Adult Foster Care FAQs
What is Adult Foster Care?
Adult Foster Care is defined as a home setting in the community for adults who are unable to live independently due to physical, emotional, developmental or mental health impairments. The home can provide up to 24 hour supervision for 1 to 4 residents (5 if caring for elderly residents). Residents receive meals, support, supervision and some assistance with personal care and living skills as needed. Adult Foster Care homes are licensed by the State of Minnesota under Rule 203 and 245A.
What types of Adult Foster Care are there?
- Traditional—The foster care provider lives in the residence and is the primary caregiver to clients in the home.
- Corporate—The foster care home is operated by a corporation with shift staff delivering services to clients.
- Shelter—The foster care home accepts clients on an emergency short term basis for up to 30 days.
*Please note that there is currently a moratorium on the development of new corporate adult foster care homes in Minnesota.
What are the licensing requirements for Adult Foster Care?
The applicant must meet the minimum licensing standards that include:
- The home must be in Goodhue County and meet the fire safety code
- Must be at least 18 years of age
- All household members 13 years old and over must pass a criminal and social service background check
- Provide 3 positive references from non-relatives
- Have bedroom space for each resident
- Complete a home study with the licensor
- Meet annual training requirements
What is the application process?
If you have decided to provide traditional Adult Foster Care:
- Contact the licensing worker at 651-385-3232
- Orientation and Vulnerable Adult Act training must be completed
- Complete the licensing application packet
- Fire inspection
- Home study
- Recommendation to DHS for licensing
- DHS makes the final licensing decision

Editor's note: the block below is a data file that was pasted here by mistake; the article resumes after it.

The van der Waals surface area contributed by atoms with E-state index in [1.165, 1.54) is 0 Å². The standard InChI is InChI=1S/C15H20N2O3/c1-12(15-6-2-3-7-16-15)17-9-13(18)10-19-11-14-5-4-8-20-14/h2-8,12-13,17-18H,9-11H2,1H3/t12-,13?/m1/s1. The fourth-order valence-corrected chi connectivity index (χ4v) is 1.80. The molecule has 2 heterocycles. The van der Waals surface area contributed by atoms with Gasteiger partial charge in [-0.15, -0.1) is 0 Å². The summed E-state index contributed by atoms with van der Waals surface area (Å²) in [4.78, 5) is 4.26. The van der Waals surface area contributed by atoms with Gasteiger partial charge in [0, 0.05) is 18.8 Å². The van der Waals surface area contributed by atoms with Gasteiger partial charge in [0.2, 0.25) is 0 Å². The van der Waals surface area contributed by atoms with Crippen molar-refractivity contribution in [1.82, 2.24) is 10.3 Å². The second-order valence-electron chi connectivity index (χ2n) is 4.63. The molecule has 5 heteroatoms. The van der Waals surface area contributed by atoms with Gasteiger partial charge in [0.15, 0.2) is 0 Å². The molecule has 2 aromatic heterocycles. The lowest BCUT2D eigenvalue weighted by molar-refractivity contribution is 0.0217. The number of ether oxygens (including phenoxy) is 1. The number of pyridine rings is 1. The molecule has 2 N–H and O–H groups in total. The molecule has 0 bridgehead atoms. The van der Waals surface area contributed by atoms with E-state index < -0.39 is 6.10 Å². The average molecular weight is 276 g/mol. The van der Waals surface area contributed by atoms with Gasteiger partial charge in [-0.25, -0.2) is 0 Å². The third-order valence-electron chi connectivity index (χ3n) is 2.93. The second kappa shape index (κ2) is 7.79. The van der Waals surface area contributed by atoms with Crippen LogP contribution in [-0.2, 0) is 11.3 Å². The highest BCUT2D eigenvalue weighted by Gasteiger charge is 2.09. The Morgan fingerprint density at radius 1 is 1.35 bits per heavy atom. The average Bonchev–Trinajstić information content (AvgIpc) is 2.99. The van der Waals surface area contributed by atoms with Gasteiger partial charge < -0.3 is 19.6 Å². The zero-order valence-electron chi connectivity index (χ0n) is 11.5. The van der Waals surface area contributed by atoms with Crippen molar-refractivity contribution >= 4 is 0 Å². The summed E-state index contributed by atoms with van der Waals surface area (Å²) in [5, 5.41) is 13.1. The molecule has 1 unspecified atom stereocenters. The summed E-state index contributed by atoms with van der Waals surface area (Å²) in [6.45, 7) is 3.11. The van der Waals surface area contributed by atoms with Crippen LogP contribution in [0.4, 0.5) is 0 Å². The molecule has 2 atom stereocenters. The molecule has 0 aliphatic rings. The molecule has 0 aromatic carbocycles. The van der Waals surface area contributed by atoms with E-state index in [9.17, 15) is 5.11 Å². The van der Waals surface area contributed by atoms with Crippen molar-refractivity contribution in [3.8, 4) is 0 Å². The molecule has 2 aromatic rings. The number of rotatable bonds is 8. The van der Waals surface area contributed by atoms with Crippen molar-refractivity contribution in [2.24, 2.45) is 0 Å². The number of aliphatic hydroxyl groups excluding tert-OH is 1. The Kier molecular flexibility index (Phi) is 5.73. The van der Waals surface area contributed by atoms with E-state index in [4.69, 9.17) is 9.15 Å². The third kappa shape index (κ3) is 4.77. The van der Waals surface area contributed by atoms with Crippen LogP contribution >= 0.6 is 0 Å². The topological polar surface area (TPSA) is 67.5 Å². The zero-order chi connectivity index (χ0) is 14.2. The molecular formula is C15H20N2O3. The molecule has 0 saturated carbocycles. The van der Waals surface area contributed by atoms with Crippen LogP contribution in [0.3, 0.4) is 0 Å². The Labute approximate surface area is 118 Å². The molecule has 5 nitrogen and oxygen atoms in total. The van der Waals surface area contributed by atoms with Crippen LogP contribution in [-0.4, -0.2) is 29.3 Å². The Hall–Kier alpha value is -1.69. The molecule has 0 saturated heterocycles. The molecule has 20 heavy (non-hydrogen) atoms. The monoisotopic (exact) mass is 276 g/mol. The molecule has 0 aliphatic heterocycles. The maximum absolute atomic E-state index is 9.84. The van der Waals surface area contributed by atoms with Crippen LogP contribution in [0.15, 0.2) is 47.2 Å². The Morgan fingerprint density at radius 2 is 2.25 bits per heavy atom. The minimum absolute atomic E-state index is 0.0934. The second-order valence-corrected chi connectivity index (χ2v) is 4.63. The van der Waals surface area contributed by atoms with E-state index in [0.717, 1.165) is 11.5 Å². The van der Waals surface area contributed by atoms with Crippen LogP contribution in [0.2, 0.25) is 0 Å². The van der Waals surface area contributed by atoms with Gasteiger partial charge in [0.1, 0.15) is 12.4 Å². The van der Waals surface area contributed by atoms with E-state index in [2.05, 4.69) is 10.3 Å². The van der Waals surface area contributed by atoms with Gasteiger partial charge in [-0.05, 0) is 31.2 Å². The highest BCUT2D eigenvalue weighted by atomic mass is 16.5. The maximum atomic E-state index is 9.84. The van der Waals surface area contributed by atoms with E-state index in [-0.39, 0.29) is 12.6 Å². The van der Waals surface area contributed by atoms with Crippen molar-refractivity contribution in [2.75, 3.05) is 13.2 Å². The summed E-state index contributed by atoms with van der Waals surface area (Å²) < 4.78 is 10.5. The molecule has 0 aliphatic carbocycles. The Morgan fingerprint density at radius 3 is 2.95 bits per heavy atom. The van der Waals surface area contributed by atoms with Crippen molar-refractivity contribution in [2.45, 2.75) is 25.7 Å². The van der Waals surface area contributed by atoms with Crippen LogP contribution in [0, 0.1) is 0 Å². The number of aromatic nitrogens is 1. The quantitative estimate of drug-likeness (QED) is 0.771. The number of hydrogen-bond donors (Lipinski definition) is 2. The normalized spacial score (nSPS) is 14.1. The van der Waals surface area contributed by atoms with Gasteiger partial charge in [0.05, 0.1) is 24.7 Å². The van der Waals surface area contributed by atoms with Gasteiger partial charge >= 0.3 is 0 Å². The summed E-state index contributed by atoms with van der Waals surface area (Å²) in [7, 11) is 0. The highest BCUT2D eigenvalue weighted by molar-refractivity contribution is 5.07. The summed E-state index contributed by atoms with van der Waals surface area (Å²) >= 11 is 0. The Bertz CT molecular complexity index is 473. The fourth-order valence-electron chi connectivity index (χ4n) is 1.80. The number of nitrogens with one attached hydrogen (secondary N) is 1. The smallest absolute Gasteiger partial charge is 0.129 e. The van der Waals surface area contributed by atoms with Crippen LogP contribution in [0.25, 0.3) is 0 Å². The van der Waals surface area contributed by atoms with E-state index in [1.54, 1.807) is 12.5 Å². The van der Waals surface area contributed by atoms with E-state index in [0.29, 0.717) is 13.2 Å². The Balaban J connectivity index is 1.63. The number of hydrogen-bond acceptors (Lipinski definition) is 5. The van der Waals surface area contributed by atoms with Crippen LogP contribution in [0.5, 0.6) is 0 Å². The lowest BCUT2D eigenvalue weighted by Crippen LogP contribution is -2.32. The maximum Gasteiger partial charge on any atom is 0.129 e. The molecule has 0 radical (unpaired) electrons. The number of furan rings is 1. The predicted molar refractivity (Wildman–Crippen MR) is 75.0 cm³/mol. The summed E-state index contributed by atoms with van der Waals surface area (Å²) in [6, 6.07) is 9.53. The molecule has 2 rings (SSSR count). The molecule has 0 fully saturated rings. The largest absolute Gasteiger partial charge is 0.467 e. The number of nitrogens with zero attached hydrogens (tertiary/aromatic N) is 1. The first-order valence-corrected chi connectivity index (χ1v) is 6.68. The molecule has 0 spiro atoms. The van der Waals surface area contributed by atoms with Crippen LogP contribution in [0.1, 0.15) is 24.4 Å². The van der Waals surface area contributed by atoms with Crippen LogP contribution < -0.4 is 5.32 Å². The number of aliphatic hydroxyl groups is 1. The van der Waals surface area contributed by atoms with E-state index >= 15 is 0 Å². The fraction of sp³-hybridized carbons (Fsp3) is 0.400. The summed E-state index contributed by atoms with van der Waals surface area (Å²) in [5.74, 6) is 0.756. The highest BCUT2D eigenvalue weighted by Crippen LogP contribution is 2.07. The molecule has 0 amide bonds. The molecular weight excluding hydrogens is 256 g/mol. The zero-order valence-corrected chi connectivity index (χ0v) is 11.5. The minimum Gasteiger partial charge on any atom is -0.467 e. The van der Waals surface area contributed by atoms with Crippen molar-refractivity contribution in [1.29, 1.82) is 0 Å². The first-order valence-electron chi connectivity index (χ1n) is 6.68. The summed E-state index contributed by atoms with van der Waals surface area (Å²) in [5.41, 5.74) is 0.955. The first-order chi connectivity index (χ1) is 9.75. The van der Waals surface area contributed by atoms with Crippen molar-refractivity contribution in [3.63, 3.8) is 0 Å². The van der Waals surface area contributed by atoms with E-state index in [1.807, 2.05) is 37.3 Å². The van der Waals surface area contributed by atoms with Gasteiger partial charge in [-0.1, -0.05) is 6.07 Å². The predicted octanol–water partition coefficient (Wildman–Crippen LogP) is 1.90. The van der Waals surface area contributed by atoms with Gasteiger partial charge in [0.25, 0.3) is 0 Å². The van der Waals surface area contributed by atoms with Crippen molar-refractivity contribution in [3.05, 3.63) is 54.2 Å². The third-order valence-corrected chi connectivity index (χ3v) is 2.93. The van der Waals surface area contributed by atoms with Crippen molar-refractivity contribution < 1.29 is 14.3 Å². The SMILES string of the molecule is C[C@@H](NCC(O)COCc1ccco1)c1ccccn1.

The application process generally takes 4 months to 6 months.
How are providers paid?
- Traditional providers receive a monthly minimum room and board payment set by the State. A Difficult of Care (DOC) rating may be set based on the required level of care. The payment is usually a combination of the client’s pension, Social Security income, Social Security Disability, and Group Residential Housing (GRH) funds. Residents who have the financial resources to pay can negotiate a fee with the provider.
- Corporate providers must first respond to a Request for a Proposal and go through the County selection process. If selected, a representative of the corporation must meet with a county contract manager to negotiate a contract.
What kind of clients will I get?
The licensing worker cannot guarantee that you will get clients or how many you will get. You must market your home and be flexible in the type of clients you are willing to service. You decide what type of clients you take. Clients requiring these services may have mental health, physical, developmental issues, or be elderly.
What is the role of the licensor?
The licensor ensures that all aspects of stated and county licensing mandates and policies are followed; that the home is physically and emotionally safe for the clients; that providers are kept apprised of changes in licensing mandates and policies; encourage attendance at training; and support the provider’s role of providing a safe and supportive environment.
What types of supports are available to Adult Foster Care Providers?
- Training opportunities
- Providers are eligible for free Foster Care Liability Insurance offered by the State of Minnesota through the Minnesota Joint Underwriters Association
- Many residents have a case manager who assists with the implementation of a specific care plan
What are the training requirements for foster care providers?
- Each Adult Foster Care provider is expected to attend 12 hours of training in each of the first 5 years of operation.
- Foster Care providers licensed over 5 years are required to attend at least 6 hours of training a year.
Am I responsibly for residents’ medical bills?
No. The foster care rate covers room and board, three nutritious meals and snacks daily and supervision. Medical and dental costs are covered through medical assistance or other insurance of the resident.